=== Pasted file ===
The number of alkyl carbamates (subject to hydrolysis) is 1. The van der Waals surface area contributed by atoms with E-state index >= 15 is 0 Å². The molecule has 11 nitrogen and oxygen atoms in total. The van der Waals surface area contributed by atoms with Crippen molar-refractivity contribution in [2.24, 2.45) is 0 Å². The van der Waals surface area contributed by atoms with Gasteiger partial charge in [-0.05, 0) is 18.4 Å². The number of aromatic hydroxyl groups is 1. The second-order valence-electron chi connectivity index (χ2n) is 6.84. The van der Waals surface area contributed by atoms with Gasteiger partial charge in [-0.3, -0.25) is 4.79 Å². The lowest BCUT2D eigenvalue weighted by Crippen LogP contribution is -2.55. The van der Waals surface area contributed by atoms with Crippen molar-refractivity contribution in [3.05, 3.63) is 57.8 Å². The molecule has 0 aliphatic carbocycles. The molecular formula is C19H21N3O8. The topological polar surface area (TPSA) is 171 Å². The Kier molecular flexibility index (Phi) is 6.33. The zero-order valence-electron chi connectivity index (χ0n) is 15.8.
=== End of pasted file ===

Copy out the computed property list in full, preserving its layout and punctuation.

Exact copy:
The number of alkyl carbamates (subject to hydrolysis) is 1. The van der Waals surface area contributed by atoms with E-state index >= 15 is 0 Å². The molecule has 11 nitrogen and oxygen atoms in total. The van der Waals surface area contributed by atoms with Crippen molar-refractivity contribution in [2.24, 2.45) is 0 Å². The van der Waals surface area contributed by atoms with Gasteiger partial charge in [-0.05, 0) is 18.4 Å². The number of aromatic hydroxyl groups is 1. The second-order valence-electron chi connectivity index (χ2n) is 6.84. The van der Waals surface area contributed by atoms with Gasteiger partial charge in [-0.3, -0.25) is 4.79 Å². The lowest BCUT2D eigenvalue weighted by Crippen LogP contribution is -2.55. The van der Waals surface area contributed by atoms with Crippen molar-refractivity contribution in [3.05, 3.63) is 57.8 Å². The molecule has 0 aliphatic carbocycles. The molecular formula is C19H21N3O8. The topological polar surface area (TPSA) is 171 Å². The Kier molecular flexibility index (Phi) is 6.33. The zero-order valence-electron chi connectivity index (χ0n) is 15.8.